management education editor. In a live, hour-long online chat, Merritt discussed the results of BusinessWeek's new
survey of 1,500 members of the MBA class of 1992 at 30 top schools -- a survey that formed the centerpiece of the
magazine's recent Cover Story (see BW, 9/22/03, "What's an MBA Really Worth?").
The survey's goal: to determine how far the 1992 grads have come since B-school and how satisfied they are, in retrospect,
with their B-school education. Merritt fielded questions from BusinessWeek Online reporters Mica Schneider and Brian
Hindo, plus an online audience of more than 240. Here's an edited transcript of the event:
Q: Jen, can you begin by telling us why the magazine decided to survey the MBA class of 1992?
A: There has been much debate the past two years about the value of the MBA -- whether the degree was worthwhile. We
decided that we should try to find out, so we decided to survey a class that had had some time to test-drive their skills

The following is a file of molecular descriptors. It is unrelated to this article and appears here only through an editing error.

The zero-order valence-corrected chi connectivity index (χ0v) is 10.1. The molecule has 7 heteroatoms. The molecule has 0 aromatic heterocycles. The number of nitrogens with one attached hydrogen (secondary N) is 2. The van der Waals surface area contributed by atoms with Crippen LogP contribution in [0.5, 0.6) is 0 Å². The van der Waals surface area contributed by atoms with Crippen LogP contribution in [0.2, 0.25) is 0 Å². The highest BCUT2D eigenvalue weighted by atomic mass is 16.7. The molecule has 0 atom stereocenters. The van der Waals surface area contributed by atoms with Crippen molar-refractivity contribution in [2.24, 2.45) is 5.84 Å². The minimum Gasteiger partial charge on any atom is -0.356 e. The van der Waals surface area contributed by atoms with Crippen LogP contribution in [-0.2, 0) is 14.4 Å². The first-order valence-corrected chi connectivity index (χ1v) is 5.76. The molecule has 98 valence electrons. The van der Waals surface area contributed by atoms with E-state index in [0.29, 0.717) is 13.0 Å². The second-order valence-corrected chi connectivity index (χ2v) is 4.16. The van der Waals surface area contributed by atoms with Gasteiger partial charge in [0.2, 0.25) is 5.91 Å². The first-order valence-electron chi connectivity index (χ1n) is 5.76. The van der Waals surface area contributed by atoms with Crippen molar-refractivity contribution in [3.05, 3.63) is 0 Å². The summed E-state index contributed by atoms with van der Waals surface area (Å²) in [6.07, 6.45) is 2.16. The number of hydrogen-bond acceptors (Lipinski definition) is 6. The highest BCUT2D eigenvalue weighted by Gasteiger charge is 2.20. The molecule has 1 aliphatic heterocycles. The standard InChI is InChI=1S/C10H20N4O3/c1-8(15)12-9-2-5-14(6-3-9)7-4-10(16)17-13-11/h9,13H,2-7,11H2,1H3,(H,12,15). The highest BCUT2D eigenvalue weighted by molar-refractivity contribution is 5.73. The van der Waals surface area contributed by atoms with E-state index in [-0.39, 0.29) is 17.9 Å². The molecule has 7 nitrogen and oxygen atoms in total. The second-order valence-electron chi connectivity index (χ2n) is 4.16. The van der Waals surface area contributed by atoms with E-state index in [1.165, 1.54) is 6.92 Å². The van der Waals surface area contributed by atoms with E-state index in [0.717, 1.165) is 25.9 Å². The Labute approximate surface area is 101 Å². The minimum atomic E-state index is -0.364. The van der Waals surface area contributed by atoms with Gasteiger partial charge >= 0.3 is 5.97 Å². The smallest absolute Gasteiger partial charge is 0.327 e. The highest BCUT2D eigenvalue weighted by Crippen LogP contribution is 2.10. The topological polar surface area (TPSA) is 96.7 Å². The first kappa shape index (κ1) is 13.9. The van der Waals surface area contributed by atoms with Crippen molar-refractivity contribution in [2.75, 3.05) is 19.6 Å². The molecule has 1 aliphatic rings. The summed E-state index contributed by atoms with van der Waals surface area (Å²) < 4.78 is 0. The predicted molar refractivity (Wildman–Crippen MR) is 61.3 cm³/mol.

to try to answer the question.
Q: How did BusinessWeek survey the class?
A: We used both an online and paper survey. We asked BusinessWeek's Top 30 U.S. [full-time MBA] programs to help us contact their 1992
alums -- most did -- and sent out the surveys late in the spring of 2003.
Q: A few members of our audience have asked why some B-schools decided not to participate in the survey. Can you shed
any light on that?
A: There were a variety of reasons. Some schools simply didn't want their alums to be surveyed. Another said they felt
it would not be worthwhile for the school to have their alums participate, and others felt that helping us distribute the
survey was too much work. Still, we made an effort (and successfully) to contact alums from schools that declined to help out.
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